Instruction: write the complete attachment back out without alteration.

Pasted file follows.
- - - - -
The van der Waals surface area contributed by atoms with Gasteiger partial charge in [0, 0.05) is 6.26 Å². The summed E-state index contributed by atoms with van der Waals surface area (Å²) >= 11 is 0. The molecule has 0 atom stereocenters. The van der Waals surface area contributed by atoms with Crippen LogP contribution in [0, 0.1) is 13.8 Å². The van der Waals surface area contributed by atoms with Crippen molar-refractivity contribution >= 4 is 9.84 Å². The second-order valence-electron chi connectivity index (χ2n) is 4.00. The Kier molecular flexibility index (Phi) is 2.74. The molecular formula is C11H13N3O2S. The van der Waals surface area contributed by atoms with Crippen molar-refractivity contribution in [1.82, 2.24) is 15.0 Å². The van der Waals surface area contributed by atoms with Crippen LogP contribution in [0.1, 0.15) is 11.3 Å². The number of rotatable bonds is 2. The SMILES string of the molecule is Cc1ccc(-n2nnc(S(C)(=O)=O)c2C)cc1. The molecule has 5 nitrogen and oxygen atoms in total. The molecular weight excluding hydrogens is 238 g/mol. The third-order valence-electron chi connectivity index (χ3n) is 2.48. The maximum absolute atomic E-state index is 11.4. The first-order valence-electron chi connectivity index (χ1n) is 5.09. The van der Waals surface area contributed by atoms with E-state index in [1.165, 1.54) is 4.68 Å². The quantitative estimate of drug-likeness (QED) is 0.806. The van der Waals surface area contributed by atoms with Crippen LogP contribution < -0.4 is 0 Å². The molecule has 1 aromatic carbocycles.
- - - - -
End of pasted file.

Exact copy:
The van der Waals surface area contributed by atoms with Gasteiger partial charge in [0, 0.05) is 6.26 Å². The summed E-state index contributed by atoms with van der Waals surface area (Å²) >= 11 is 0. The molecule has 0 atom stereocenters. The van der Waals surface area contributed by atoms with Crippen LogP contribution in [0, 0.1) is 13.8 Å². The van der Waals surface area contributed by atoms with Crippen molar-refractivity contribution >= 4 is 9.84 Å². The second-order valence-electron chi connectivity index (χ2n) is 4.00. The Kier molecular flexibility index (Phi) is 2.74. The molecular formula is C11H13N3O2S. The van der Waals surface area contributed by atoms with Crippen molar-refractivity contribution in [1.82, 2.24) is 15.0 Å². The van der Waals surface area contributed by atoms with Crippen LogP contribution in [0.1, 0.15) is 11.3 Å². The number of rotatable bonds is 2. The SMILES string of the molecule is Cc1ccc(-n2nnc(S(C)(=O)=O)c2C)cc1. The molecule has 5 nitrogen and oxygen atoms in total. The molecular weight excluding hydrogens is 238 g/mol. The third-order valence-electron chi connectivity index (χ3n) is 2.48. The maximum absolute atomic E-state index is 11.4. The first-order valence-electron chi connectivity index (χ1n) is 5.09. The van der Waals surface area contributed by atoms with E-state index in [1.165, 1.54) is 4.68 Å². The quantitative estimate of drug-likeness (QED) is 0.806. The van der Waals surface area contributed by atoms with Crippen LogP contribution < -0.4 is 0 Å². The molecule has 1 aromatic carbocycles.